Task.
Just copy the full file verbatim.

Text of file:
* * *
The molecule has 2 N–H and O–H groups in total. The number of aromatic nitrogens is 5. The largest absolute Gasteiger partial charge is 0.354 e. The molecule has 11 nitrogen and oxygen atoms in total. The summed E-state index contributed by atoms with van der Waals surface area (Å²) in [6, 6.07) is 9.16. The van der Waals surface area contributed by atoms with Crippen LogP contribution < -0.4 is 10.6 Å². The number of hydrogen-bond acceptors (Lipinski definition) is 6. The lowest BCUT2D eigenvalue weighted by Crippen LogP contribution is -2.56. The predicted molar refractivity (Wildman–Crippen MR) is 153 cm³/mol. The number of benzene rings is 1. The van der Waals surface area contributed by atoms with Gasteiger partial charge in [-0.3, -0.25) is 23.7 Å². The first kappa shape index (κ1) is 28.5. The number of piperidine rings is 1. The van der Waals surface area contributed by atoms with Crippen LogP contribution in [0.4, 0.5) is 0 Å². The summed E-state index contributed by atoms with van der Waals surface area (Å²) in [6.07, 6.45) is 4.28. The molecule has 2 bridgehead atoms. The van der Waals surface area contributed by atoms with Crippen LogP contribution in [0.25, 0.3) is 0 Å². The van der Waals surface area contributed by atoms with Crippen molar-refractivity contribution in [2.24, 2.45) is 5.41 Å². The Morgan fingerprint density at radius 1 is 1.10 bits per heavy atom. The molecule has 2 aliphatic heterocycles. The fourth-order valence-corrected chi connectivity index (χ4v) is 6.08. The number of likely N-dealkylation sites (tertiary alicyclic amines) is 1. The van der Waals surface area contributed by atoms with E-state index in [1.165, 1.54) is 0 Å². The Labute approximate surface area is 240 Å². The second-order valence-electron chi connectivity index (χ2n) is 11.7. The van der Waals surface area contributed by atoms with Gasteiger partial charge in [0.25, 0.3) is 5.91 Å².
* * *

The molecule has 2 N–H and O–H groups in total. The number of aromatic nitrogens is 5. The largest absolute Gasteiger partial charge is 0.354 e. The molecule has 11 nitrogen and oxygen atoms in total. The summed E-state index contributed by atoms with van der Waals surface area (Å²) in [6, 6.07) is 9.16. The van der Waals surface area contributed by atoms with Crippen LogP contribution < -0.4 is 10.6 Å². The number of hydrogen-bond acceptors (Lipinski definition) is 6. The lowest BCUT2D eigenvalue weighted by Crippen LogP contribution is -2.56. The predicted molar refractivity (Wildman–Crippen MR) is 153 cm³/mol. The number of benzene rings is 1. The van der Waals surface area contributed by atoms with Gasteiger partial charge in [-0.3, -0.25) is 23.7 Å². The first kappa shape index (κ1) is 28.5. The number of piperidine rings is 1. The van der Waals surface area contributed by atoms with Crippen LogP contribution in [0.4, 0.5) is 0 Å². The summed E-state index contributed by atoms with van der Waals surface area (Å²) in [6.07, 6.45) is 4.28. The molecule has 2 bridgehead atoms. The van der Waals surface area contributed by atoms with Crippen LogP contribution in [0.25, 0.3) is 0 Å². The van der Waals surface area contributed by atoms with Crippen molar-refractivity contribution in [2.24, 2.45) is 5.41 Å². The Morgan fingerprint density at radius 1 is 1.10 bits per heavy atom. The molecule has 2 aliphatic heterocycles. The fourth-order valence-corrected chi connectivity index (χ4v) is 6.08. The number of likely N-dealkylation sites (tertiary alicyclic amines) is 1. The van der Waals surface area contributed by atoms with E-state index in [1.165, 1.54) is 0 Å². The Labute approximate surface area is 240 Å². The second-order valence-electron chi connectivity index (χ2n) is 11.7. The van der Waals surface area contributed by atoms with Gasteiger partial charge in [0.25, 0.3) is 5.91 Å².